Payroll Defaulters

In February, HMRC put out its most recent list of companies that have failed to pay their employees the National Minimum Wage (NMW). This is a key component of the government's efforts to enforce the minimum wage and is created in conjunction with other elements like backpay and fines.

The list, intended to 'name and shame' those companies that don't pay the minimum wage contained the names of over 500 UK companies that didn't get their payroll right and are now subject to reputational harm and financial impacts. Financial leaders like you need to know - how can you keep your organisation from ending up on HMRC's next NMW 'name and shame' list?

What is HMRC's National Minimum Wage Naming Scheme?

The NMW Naming Scheme is a measure put in place to discourage organisations from paying under the minimum wage. It is a regular list of all of the companies who have underpaid their employees during that timeframe. The scheme has been going on for some time, but in 2018, the government reviewed the Naming Scheme for effectiveness. The first release of the list after the 2018 review changes happened on 31 December 2020. Which means we're likely to see this list continue for the foreseeable future.

And that's not the only consequence. Companies which end up on this list are both fined and required to make up the difference in pay. This can be quite a hit to a business' finances depending on the extent of the issue. From this most recent list, named employers have been ordered to repay a total of £16 million to their employees. With additional financial penalties on top of the repayments to the172,000 underpaid workers.

Sudden payments of this type can be extremely difficult for companies to manage, especially in times of economic turbulence. With the NMW set to increase by nearly 10% next month, any organisations that are currently struggling will need to be especially careful.

What mistakes put you on the 'name and shame' list?

Paying your employees under the minimum wage can happen even when their regular wage should keep them above that level. In fact, there are a wide range of reasons that someone might end up underpaid. Here are the most common reasons that employers end up on that list, from most frequent to least:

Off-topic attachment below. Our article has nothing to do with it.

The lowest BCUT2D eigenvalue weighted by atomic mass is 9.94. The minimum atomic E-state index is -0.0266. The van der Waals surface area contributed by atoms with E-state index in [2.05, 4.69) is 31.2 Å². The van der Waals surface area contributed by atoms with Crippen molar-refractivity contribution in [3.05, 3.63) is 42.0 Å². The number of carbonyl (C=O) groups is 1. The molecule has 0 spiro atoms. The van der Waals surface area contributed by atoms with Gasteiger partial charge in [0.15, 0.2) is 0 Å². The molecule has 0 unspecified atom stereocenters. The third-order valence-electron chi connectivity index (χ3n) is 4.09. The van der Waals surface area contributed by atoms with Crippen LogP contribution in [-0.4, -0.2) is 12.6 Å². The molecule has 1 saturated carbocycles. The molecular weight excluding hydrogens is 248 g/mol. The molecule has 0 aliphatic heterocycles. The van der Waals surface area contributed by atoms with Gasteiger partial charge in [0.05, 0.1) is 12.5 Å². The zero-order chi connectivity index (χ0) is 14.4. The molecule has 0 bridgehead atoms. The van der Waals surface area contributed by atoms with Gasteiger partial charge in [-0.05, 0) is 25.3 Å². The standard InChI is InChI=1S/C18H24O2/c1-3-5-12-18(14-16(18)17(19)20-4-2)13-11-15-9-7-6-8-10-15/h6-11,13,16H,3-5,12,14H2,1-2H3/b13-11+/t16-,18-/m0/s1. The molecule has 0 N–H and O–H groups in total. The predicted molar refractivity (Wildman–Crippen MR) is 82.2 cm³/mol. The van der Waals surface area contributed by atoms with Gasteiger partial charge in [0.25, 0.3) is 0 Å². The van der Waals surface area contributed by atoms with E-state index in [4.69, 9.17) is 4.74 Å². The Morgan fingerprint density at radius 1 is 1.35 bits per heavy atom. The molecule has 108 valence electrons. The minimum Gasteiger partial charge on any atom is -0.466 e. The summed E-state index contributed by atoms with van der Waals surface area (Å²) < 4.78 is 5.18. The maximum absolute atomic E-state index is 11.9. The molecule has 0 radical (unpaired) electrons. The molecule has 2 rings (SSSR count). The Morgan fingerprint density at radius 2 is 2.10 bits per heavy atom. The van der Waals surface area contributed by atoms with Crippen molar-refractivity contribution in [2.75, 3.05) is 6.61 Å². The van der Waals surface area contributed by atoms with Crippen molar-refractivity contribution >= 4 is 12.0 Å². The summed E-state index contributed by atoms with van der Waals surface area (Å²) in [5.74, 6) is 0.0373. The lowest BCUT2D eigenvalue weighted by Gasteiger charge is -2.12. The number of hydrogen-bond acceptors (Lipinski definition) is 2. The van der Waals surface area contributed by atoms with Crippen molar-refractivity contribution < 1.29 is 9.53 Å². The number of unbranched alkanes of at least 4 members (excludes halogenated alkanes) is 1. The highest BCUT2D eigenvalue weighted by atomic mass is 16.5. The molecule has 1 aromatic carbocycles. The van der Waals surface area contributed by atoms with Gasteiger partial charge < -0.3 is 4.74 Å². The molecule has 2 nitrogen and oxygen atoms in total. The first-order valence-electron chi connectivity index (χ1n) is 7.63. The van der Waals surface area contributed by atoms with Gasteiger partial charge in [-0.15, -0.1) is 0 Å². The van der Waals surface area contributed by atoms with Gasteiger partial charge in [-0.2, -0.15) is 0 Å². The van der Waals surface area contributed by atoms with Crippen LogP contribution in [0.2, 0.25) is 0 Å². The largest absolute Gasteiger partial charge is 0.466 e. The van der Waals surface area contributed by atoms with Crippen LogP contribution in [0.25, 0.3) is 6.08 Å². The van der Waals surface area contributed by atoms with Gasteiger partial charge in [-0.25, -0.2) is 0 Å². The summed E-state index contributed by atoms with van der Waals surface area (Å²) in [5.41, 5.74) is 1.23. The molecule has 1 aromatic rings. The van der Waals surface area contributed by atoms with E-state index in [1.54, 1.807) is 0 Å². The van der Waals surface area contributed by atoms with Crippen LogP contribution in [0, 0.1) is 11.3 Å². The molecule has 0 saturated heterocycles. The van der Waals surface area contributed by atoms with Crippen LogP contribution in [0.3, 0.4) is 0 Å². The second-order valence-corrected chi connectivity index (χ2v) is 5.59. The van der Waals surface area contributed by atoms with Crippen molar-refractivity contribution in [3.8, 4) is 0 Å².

• Reductions, deductions or payments that take pay below the minimum wage
  • Unpaid working time that takes pay below the minimum wage
  • Failure to pay the correct rate to apprentices
  • Failure to pay the uprated minimum wage
  • Failure to correctly apply the accommodation offset
  • Incorrect work type
  • Work status error

35% of those named deducted pay from workers' wages taking them below NMW, 31% failed to pay workers for working time and 16% paid the incorrect apprenticeship rate.

How to avoid getting on the list?

Finance leaders like you are becoming increasingly involved in and concerned with the effective running of your payroll. This is a great way to have more oversight into your business' outgoings and to make sure that payroll activity aligns with the wider business strategy. However, it does mean you also need to be more actively involved in mitigating the consequences of payroll going awry. Here are three ways to make sure your payroll is compliant:

  • Mapping and reviewing your processes - Take the time to consider every part of the payroll and benefits processes, looking for points of failure and use the common errors as a starting point.
  • Understanding your payroll tech - Make sure you have the right technology in place and that it's been set up correctly to flag or resolve any issues that come up.
  • Seeking external help - Payroll is complex and setting up a system is its own, specialised skillset, so getting help with the implementation can mean the difference between getting it right and missing a key step that has financial ramifications down the line.

By really understanding your processes and making sure your payroll technology is correctly set up, you'll be on the right path to avoid the name and shame list. That said, seeking external help can give you both the confidence and the skills that you need to be sure your payroll is done right.

Author: Helen Armstrong

Helen founded Global HRIS Transformation Consultancy, Silver Cloud, in 2009, after seeing a demand in the market for a more agile and cost-effective HRIS and Payroll Consultancy. Since then, Helen and the team have gone on to support hundreds of global mid-market and enterprise organisations to select, implement and manage their HR and Payroll systems.